Take me to your leader…board!
Now that we have GameCircle set up and Whispersync working, it’s time to bring out the competitive instincts of our players with leaderboards. Leaderboards are a staple in the gaming landscape and allow players to compare their scores with all the other people who have played the game today, this week, or ever. Depending on the nature of your game, you can have multiple leaderboards. Retroids has an overall leaderboard, as well as separate leaderboards for each type of control—touch, game controller or Amazon Fire TV remote control—to allow players to compare themselves against people who play the way they do. For another type of game, you might have just a single, overall leaderboard or leaderboards based on level, character class, or whatever makes sense.
Figure 1 - List of leaderboards in Retroids and the Top Scores leaderboard
Setting up leaderboards
Unlike Whispersync, you need to do a little configuration on the Amazon Developer Portal before you can use them. Never fear, the set up work is very easy, but first you need to create your title in the developer portal. You don’t need to publish it or even upload an APK to continue on to the rest of the set up steps. Refer back to the earlier post in this series to set up GameCircle if you haven’t already done that.
When you are signed in to the Developer Portal, click on “Apps & Services” and then click on the “GameCircle” link, highlighted with the blue box, below.
Figure 2 - Starting the GameCircle configuration
Since you have already done the initial set up for GameCircle, you’ll see something like this:
Figure 3 - GameCircle configurations
We’ll come back to Achievements in our next installment, but for now, click on the “0 draft / 0 published” text under “Leaderboards”. This will display the “Add Leaderboards” step. Click on the “Add Leaderboard” button, highlighted in blue in the picture below:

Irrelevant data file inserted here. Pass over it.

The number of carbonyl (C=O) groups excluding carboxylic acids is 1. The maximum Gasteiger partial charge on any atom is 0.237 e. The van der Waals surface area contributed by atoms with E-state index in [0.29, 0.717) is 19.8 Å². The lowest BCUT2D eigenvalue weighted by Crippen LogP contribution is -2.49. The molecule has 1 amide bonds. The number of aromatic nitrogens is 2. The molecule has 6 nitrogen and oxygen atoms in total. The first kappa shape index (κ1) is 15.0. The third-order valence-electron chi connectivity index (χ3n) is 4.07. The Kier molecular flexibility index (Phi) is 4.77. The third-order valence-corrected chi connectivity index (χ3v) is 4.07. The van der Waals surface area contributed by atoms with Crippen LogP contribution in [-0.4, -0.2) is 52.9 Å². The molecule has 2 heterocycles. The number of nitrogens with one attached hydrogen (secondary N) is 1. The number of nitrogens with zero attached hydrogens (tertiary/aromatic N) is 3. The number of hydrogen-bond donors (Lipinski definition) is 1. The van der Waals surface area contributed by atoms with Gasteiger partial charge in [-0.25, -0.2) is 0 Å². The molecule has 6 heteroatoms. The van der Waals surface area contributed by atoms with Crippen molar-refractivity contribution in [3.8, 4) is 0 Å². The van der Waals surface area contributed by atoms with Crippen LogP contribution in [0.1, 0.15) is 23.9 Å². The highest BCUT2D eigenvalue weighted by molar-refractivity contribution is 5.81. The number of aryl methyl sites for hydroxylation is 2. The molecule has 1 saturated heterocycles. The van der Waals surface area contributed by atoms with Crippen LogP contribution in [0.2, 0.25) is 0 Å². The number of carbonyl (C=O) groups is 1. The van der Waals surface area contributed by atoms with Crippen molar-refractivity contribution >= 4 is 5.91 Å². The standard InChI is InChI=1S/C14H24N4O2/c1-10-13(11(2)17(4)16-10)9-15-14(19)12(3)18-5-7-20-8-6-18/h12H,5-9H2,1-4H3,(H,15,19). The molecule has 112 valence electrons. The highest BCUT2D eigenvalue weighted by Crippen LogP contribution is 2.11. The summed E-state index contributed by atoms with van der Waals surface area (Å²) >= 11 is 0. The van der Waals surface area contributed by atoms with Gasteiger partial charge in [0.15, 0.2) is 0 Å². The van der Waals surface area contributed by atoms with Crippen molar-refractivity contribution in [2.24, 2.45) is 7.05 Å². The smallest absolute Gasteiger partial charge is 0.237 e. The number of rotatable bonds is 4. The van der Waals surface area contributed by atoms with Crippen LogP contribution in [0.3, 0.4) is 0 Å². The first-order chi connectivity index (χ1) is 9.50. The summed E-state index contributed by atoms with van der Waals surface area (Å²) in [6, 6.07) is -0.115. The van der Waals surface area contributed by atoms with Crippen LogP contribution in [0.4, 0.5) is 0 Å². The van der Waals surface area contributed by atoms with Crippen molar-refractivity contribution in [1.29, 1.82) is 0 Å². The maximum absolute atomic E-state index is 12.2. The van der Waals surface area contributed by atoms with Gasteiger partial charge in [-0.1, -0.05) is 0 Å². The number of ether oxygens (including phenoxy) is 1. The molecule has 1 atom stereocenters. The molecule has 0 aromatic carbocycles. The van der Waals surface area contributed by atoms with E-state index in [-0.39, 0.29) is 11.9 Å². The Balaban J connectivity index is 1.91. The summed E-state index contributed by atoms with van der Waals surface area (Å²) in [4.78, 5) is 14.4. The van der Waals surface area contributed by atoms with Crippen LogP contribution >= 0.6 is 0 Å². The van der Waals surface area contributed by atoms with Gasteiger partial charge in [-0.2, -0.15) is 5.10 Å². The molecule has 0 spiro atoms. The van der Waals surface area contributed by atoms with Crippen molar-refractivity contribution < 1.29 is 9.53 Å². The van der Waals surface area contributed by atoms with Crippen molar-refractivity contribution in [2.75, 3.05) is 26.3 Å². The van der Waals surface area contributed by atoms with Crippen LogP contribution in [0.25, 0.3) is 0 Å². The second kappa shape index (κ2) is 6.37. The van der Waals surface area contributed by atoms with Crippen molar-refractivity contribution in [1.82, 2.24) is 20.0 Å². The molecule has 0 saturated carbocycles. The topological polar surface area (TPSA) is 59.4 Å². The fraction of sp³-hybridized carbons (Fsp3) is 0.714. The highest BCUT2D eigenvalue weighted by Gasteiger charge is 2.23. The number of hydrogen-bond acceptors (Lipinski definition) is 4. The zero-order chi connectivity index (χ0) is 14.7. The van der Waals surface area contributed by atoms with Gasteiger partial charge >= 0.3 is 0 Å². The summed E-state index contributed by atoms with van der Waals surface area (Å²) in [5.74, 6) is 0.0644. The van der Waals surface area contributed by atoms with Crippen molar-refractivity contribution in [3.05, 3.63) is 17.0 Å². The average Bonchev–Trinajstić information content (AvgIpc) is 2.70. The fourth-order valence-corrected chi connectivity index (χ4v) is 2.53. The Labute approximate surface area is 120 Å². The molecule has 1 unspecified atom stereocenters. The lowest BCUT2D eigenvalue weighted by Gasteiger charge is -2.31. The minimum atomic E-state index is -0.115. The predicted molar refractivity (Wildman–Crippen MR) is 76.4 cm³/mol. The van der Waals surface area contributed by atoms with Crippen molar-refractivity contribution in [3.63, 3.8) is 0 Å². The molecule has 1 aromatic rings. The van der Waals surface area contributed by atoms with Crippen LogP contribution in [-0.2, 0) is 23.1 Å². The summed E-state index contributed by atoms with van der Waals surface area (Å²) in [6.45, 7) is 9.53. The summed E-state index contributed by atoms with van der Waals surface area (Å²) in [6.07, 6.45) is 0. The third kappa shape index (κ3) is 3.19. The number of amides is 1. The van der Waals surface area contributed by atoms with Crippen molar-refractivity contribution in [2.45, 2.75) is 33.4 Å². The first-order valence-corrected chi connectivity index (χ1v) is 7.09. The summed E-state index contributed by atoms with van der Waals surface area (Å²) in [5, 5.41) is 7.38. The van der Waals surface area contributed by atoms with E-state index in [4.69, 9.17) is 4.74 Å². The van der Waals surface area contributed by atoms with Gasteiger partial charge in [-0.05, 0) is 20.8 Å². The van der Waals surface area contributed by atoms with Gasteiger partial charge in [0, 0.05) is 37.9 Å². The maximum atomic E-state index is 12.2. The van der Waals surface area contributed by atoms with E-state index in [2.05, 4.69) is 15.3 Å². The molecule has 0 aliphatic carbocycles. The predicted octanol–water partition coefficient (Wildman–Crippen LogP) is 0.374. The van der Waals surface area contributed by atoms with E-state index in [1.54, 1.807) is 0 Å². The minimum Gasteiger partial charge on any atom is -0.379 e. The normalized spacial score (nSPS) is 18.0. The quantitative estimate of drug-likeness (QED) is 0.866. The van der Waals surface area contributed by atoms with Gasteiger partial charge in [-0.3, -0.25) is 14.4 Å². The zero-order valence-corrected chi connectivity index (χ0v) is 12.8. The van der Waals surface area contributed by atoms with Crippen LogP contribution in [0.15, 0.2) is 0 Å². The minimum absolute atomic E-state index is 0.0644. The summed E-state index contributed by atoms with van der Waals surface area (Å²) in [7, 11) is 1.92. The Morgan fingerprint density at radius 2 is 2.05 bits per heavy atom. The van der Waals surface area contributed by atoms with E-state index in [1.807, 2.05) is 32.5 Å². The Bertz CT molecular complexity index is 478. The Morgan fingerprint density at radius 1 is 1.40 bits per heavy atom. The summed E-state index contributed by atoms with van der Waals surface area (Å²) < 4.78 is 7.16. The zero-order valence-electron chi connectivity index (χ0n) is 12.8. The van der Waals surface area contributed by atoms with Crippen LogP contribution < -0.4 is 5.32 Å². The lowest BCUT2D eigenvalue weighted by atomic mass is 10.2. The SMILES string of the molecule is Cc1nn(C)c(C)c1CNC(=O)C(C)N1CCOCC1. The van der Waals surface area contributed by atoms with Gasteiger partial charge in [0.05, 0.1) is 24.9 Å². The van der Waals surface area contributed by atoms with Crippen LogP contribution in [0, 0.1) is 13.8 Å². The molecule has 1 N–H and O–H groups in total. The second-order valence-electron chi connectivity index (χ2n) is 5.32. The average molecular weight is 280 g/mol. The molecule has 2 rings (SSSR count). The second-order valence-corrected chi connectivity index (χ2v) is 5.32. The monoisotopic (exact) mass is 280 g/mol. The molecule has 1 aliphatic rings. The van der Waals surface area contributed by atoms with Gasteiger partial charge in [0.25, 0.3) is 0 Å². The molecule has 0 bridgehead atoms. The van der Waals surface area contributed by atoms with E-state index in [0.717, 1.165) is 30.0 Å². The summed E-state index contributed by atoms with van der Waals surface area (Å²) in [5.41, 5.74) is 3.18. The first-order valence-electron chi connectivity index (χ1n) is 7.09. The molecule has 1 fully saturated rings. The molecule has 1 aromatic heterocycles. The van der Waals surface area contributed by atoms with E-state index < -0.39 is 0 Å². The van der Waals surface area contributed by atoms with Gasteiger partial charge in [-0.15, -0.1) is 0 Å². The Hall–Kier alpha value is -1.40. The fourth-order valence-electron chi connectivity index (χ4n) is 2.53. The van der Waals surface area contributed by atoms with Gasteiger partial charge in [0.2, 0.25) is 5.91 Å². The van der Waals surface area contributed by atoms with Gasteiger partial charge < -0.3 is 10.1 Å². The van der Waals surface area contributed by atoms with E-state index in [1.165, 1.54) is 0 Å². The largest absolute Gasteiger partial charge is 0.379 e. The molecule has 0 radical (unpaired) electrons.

Figure 4 - Leaderboards step in GameCircle configuration
This will display the “Create New Leaderboard” pop-up.
Figure 5 - Create New Leaderboard pop-up
I’ll describe each of these in the order they appear in the pop-up.
Leaderboard ID: Required. This is how you will refer to the leaderboard in your code. I use the naming convention “LEADERBOARD_” and then a description, such as “LEADERBOARD_ALL”. You can use what works for you as long as it is upper or lowercase letters, numbers or underscores with no spaces or other characters. This ID is not visible to people playing your game. Once you save your leaderboard, even as a draft, you will not be able to change the Leaderboard ID.
Title: Required. This is the name your players will see.
Description: Required. This is the description of the leaderboard that will be visible to your players. The description should be a clear description of what this leaderboard is about.
Icon: Required. This is a 512x512 pixel PNG file that will be visible to your players. You can use a different icon for each leaderboard or you can just use the same image for all of your leaderboards. The filename for the icon you upload cannot contain spaces or special characters, even if your computer operating system will allow it. After your icon is uploaded, it will automatically be overlayed with a template that rounds the corners.
Figure 6 - Icon, Title and Description as the player will see them
Score Units: Required. This indicates what the number corresponds to. Usually this is points, but it could be “dollars”, “miles”, “kills” or whatever makes sense for your game and this leaderboard. If you were building a driving game, you could have one leaderboard for races won, with “wins” as the unit, and another for distance driven, with “miles” or “kilometers” as the unit. It usually makes sense for this to start with a lowercase letter since it will be displayed following the number, as shown below.
Figure 7 - Score Units as the player will see it
Score Threshold: Optional. This is a value, above which no value will be added to the leaderboard. This is usually used as a form of cheat protection. If you feel the highest realistic score is 1,000,000 points, you could set this at that value and any score above that will just be ignored. Be judicious with this as players who value leaderboard position will definitely not want their valid score ignored. For Retroids, I did not specify a threshold.
Sort Order: Required. This allows you to determine whether the scores are listed highest first or lowest first. Typically in a game, it would be highest first, but if you had a golf game or a game based on times where a lower number is better, you’d use “Lowest scores first”.